Contracts Excellence for Non-Legal Professionals
Professionals and managers with a background other than law – particularly with technical expertise in construction and engineering – now deal regularly with contracts as contract managers and administrators, project managers, purchasing, supply and procurement officers, tender evaluation personnel, finance officers, claims assessors and those involved in general management. This shift away from a legal base is a relatively modern phenomenon, and particularly in the Gulf has only been prevalent since the late 1980s or early 1990s. It appears to have come about due to the rapid expansion of commercial activity, the huge rise in construction and major infrastructure projects, and the increase generally of domestic education and enterprise. Policies of both localisation and enhanced regular training regimes have brought a real sense of self-confidence in corporate endeavour and international trade, and this may have been reflected in reducing the need to exercise caution absent express approval of an activity from the legal department of a particular business concern.
Certainly lawyers have an important role to play in ensuring regulatory compliance, the maintenance of industry standards which are legally binding, keeping contract and associated precedents up to date, and dealing with acquisitions, corporate restructuring and refinancing, due diligence processes, and dispute processing, but non-legal professionals are now actively engaged in initiating and negotiating commercial deals, procurement and tendering, contract drafting, contracts administration and claims management.
To that end, it is vital that non-legal professionals have sufficient understanding of those contract issues they are likely to face in the course of their work, and thereby improve their overall management skills. Every organisation relies on contracts to protect the interests of the company and manage risk effectively. It is imperative that everyone in the organisation understands the issues and processes involved in a contracting scenario to properly contextualise their work, and to enhance their performance of it.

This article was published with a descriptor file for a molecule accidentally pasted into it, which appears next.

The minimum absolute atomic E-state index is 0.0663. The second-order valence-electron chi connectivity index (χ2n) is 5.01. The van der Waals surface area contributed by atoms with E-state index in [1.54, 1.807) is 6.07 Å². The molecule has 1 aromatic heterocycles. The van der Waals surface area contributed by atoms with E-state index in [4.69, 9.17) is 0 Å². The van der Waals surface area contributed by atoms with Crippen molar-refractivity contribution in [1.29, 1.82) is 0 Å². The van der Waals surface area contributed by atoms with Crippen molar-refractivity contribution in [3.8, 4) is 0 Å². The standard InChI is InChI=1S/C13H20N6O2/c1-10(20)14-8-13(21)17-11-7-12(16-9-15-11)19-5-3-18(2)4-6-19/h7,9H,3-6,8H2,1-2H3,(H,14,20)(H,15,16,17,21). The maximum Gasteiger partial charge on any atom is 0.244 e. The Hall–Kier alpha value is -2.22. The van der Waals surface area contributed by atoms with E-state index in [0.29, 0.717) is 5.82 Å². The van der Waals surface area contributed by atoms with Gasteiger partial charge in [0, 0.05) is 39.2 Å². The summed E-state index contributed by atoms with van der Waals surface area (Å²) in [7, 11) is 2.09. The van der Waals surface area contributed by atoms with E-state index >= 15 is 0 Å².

Most of us are engaged in private contracting every day, whether we realise it or not. Each time we shop, travel by a mode of transport which is not our own, purchase goods or services using the internet, or provide something to someone for payment, we are entering into a contract. Most of the time, it creates an enforceable and binding obligation. And even more so if we are doing it in the context of running a business or acting for an employer.
Therefore it is essential for non-legal professionals to recognise the structure and purpose of contracts, and to learn how different structures can be used in different situations. In so doing the ability of managers to communicate with contracts personnel is improved, as is the ability to understand the needs of lawyers.
Particularly useful is the ability to construct and control contract negotiations and outcomes, and to realise some of the pitfalls that exist within commonly-used contract clauses. Such clauses do not always mean what they appear to say; they may have no effect, even though they are there.
It is important to understand the risk a company is bearing, particularly if it is in a weak bargaining position at the outset of the negotiations, or where it has to accept a standard form agreement and in fact there are no negotiations. And imperatively, what to do when something goes wrong, a relationship breaks down, a demand is made for more time or more money, and the budget and timetable come under extreme pressure. Learning how to use the contract to protect your company’s interests then becomes an essential part of the work.
This Contracts Excellence for Non-Legal Professionals training course in London is intended to allow professionals and managers with a background other than law or contracts to better understand the processes and issues involved with contracting, and therefore improve their overall management skills. Every organisation relies on contracts to protect the interests of the company and manage risk effectively. It is imperative that everyone in the organisation understands the issues and processes involved in a contracting scenario.